Thursday, September 21, 2023
The Mississippi Supreme Court has reversed an order and directed that an $86,000 fee for legal services be paid out of the estate of the deceased client
When Herbert died, he and Rebecca were entangled in divorce proceedings. Malouf was representing Herbert and had provided more than $86,000 in unpaid services. But Herbert’s Estate did not pay Malouf following the chancellor’s order accepting Rebecca’s offer “to pay the debts of the estate as submitted by [Rebecca]” in exchange for the assets. Instead, the estate matter dragged on. The chancellor retired. A special judge was appointed. And a substitute executor was agreed to.
The substitute executor at some point moved to declare certain unsecured claims against the Estate extinguished and time-barred. Malouf’s claim was included in this request. According to the substitute executor, by statute, Malouf had four years and ninety days from issuance of letters testamentary to file an action against the Estate for payment of its claim. Malouf countered that such an action was unnecessary because, during those four years, the original chancellor had entered the order directing the sale of assets. And in this order, the court accepted Rebecca’s offer “pursuant to its terms and conditions”—one such condition being that Malouf’s probated claim would be paid. The special judge sided with the substitute executor and denied Malouf’s probated claim as untimely.
After review, we find the chancellor erred by ruling Malouf’s timely probated claim was barred by statute. Suggesting Malouf had to take further action against the Estate to protect its claim after the court had already ordered all timely probated claims be paid by the asset-sale proceeds defies logic. While the substitute executor now argues the parties never intended all probated claims be paid, that argument conflicts with the plain language of Rebecca’s offer, which was incorporated into the chancellor’s original order. Rebecca offered to buy the assets of the Estate for $8 million so that the Estate could pay the $8 million in probated claims. And this amount expressly included Malouf’s claim. So Malouf had no reason to pursue additional legal action to secure payment of this claim.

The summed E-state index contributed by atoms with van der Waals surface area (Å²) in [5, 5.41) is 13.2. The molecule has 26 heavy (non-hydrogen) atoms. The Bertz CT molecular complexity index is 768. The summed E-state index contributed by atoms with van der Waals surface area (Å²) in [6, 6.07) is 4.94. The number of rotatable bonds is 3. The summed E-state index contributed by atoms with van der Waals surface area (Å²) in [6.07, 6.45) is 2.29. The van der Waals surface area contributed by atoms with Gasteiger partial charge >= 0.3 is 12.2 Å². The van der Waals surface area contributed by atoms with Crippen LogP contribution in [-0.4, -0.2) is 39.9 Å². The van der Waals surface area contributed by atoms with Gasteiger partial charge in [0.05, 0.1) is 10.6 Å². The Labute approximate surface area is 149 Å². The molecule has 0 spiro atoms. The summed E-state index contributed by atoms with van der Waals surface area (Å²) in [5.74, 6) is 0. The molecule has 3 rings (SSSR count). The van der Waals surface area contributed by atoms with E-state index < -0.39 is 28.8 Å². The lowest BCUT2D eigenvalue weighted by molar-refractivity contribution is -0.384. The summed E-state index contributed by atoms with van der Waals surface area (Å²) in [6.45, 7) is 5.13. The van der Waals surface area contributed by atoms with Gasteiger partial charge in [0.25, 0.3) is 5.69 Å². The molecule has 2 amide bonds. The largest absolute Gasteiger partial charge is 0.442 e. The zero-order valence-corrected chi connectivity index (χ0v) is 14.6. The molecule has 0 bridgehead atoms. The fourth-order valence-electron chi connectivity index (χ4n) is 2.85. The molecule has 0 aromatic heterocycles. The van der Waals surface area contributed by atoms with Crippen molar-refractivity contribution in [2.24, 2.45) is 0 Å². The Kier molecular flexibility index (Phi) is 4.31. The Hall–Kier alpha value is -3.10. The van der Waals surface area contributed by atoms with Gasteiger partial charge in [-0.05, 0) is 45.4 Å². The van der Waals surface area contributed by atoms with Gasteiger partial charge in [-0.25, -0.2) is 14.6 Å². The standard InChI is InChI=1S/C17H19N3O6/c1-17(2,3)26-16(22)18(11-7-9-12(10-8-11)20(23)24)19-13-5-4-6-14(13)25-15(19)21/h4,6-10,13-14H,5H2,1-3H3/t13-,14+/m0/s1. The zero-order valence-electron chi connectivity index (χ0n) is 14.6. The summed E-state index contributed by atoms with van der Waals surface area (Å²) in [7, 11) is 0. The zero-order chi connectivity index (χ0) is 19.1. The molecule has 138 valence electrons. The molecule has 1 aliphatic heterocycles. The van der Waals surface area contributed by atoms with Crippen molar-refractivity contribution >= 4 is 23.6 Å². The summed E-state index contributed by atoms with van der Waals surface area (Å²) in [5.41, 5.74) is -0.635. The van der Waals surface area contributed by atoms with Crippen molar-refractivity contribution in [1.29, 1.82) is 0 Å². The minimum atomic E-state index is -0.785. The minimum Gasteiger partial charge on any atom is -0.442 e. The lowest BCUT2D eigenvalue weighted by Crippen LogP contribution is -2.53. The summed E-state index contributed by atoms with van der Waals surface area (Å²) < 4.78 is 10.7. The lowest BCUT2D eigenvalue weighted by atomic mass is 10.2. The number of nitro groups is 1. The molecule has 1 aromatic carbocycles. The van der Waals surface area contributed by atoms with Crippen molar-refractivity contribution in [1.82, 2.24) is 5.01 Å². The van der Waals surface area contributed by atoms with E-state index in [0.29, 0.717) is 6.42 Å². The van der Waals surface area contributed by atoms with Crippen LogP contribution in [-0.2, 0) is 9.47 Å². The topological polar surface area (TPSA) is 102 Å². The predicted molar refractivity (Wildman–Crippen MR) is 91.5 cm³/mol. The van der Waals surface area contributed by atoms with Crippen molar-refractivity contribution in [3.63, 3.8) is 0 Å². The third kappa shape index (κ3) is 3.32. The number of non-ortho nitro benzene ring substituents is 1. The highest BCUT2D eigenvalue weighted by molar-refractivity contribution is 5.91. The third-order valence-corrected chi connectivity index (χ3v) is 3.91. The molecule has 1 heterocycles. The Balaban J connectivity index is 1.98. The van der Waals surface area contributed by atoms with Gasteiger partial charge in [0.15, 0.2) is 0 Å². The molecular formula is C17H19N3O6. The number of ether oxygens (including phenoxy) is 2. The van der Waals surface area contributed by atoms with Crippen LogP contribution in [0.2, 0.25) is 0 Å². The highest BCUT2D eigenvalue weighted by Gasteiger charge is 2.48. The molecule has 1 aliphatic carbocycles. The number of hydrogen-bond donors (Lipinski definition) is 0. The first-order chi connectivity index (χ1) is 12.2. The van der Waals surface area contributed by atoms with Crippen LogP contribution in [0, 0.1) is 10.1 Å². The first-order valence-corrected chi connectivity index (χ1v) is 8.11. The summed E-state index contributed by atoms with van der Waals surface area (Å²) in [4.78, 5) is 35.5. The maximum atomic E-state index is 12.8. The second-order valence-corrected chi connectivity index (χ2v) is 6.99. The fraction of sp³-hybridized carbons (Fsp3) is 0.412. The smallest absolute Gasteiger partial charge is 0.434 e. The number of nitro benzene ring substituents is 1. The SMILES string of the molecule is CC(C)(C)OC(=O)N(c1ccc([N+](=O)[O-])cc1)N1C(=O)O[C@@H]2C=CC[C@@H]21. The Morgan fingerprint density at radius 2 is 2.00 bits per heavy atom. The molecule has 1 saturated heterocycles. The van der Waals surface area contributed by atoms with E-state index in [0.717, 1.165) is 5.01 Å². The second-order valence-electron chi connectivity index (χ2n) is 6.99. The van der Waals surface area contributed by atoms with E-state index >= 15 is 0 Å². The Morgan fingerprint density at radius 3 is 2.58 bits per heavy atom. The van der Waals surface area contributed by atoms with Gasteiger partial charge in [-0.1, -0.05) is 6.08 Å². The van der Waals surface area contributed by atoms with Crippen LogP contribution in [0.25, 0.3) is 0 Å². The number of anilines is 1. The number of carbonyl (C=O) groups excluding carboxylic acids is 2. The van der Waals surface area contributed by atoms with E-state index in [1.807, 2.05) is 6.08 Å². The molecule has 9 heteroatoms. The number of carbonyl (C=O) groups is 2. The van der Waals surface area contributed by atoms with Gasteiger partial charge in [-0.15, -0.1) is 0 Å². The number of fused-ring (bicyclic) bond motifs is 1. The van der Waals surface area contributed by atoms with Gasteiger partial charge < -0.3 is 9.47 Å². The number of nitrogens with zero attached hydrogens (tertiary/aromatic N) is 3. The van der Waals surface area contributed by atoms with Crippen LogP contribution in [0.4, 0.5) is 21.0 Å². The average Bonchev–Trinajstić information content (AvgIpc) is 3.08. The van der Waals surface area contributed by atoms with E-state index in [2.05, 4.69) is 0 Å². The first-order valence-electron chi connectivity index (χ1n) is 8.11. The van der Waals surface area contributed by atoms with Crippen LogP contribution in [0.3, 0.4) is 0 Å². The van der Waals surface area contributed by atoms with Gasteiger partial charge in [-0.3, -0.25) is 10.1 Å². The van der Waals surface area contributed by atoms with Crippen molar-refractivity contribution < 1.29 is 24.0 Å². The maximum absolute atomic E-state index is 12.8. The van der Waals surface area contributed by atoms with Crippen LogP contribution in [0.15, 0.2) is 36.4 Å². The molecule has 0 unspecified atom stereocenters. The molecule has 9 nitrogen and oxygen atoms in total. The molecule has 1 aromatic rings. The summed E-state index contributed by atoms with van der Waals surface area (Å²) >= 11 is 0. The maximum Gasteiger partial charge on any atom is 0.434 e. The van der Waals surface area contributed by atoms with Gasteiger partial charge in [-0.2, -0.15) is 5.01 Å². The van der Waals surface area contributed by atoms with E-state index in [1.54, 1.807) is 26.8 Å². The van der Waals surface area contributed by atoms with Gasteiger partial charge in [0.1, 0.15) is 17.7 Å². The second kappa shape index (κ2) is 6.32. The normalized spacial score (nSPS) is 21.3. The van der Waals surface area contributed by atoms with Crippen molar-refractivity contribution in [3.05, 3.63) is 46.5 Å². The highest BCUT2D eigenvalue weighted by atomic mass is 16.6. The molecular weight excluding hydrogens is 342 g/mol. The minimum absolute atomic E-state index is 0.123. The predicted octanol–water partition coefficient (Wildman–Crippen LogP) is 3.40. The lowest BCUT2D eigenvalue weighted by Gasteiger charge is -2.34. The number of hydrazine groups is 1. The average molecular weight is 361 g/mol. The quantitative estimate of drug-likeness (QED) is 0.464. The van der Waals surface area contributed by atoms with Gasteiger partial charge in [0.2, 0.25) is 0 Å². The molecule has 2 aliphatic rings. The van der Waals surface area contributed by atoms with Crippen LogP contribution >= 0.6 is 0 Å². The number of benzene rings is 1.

Therefore, we reverse the order denying Malouf’s claim. And we remand the case to the chancery court with instructions that Malouf’s probated claim be paid from proceeds of the purchase of the Estate’s assets.
We reverse the judgment denying Malouf’s claim, and we remand this matter to the chancery court with instructions to direct the Estate to pay Malouf’s claim with the proceeds from the asset purchase sale, just as the Estate was already ordered to do more than six years ago.